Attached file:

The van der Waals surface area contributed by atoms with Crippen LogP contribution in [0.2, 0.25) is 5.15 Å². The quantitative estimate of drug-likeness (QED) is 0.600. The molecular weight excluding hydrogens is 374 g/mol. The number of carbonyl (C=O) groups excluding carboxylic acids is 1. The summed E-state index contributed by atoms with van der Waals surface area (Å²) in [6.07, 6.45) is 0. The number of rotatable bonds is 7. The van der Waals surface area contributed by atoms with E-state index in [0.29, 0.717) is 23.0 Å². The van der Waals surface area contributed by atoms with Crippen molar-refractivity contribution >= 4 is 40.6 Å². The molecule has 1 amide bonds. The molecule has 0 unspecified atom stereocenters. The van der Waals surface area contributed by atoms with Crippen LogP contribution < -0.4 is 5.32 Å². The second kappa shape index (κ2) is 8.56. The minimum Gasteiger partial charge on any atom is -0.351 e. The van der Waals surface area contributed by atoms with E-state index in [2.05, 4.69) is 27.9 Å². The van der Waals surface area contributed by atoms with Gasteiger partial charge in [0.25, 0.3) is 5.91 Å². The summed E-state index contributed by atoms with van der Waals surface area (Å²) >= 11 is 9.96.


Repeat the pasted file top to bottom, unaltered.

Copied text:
The van der Waals surface area contributed by atoms with Crippen LogP contribution in [0.2, 0.25) is 5.15 Å². The quantitative estimate of drug-likeness (QED) is 0.600. The molecular weight excluding hydrogens is 374 g/mol. The number of carbonyl (C=O) groups excluding carboxylic acids is 1. The summed E-state index contributed by atoms with van der Waals surface area (Å²) in [6.07, 6.45) is 0. The number of rotatable bonds is 7. The van der Waals surface area contributed by atoms with E-state index in [0.29, 0.717) is 23.0 Å². The van der Waals surface area contributed by atoms with Crippen molar-refractivity contribution >= 4 is 40.6 Å². The molecule has 1 amide bonds. The molecule has 0 unspecified atom stereocenters. The van der Waals surface area contributed by atoms with Crippen LogP contribution < -0.4 is 5.32 Å². The second kappa shape index (κ2) is 8.56. The minimum Gasteiger partial charge on any atom is -0.351 e. The van der Waals surface area contributed by atoms with E-state index in [2.05, 4.69) is 27.9 Å². The van der Waals surface area contributed by atoms with Gasteiger partial charge in [0.25, 0.3) is 5.91 Å². The summed E-state index contributed by atoms with van der Waals surface area (Å²) >= 11 is 9.96.